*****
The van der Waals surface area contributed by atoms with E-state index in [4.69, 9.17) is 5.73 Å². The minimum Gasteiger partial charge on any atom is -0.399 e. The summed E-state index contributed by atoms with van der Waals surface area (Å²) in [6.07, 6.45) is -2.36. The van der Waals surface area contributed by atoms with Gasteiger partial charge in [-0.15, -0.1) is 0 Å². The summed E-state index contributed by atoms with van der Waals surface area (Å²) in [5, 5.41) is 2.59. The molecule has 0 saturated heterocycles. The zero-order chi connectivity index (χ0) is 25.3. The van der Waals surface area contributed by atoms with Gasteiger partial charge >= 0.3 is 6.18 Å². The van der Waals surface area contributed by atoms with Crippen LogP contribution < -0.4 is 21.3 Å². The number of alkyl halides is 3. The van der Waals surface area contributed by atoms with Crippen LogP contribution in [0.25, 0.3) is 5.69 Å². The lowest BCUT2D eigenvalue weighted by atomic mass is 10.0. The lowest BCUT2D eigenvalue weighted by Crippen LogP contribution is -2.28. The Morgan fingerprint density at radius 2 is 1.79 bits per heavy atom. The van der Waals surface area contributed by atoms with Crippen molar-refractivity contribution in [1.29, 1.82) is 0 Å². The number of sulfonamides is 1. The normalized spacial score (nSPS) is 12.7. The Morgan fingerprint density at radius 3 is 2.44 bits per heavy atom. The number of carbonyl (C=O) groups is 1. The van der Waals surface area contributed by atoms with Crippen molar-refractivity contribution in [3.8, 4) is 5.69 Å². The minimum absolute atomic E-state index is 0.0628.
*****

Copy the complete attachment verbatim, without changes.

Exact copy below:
The van der Waals surface area contributed by atoms with E-state index in [4.69, 9.17) is 5.73 Å². The minimum Gasteiger partial charge on any atom is -0.399 e. The summed E-state index contributed by atoms with van der Waals surface area (Å²) in [6.07, 6.45) is -2.36. The van der Waals surface area contributed by atoms with Gasteiger partial charge in [-0.15, -0.1) is 0 Å². The summed E-state index contributed by atoms with van der Waals surface area (Å²) in [5, 5.41) is 2.59. The molecule has 0 saturated heterocycles. The zero-order chi connectivity index (χ0) is 25.3. The van der Waals surface area contributed by atoms with Gasteiger partial charge >= 0.3 is 6.18 Å². The van der Waals surface area contributed by atoms with Crippen LogP contribution < -0.4 is 21.3 Å². The number of alkyl halides is 3. The van der Waals surface area contributed by atoms with Crippen LogP contribution in [0.25, 0.3) is 5.69 Å². The lowest BCUT2D eigenvalue weighted by atomic mass is 10.0. The lowest BCUT2D eigenvalue weighted by Crippen LogP contribution is -2.28. The Morgan fingerprint density at radius 2 is 1.79 bits per heavy atom. The van der Waals surface area contributed by atoms with Crippen molar-refractivity contribution in [1.29, 1.82) is 0 Å². The number of sulfonamides is 1. The normalized spacial score (nSPS) is 12.7. The Morgan fingerprint density at radius 3 is 2.44 bits per heavy atom. The number of carbonyl (C=O) groups is 1. The van der Waals surface area contributed by atoms with Crippen molar-refractivity contribution in [3.8, 4) is 5.69 Å². The minimum absolute atomic E-state index is 0.0628.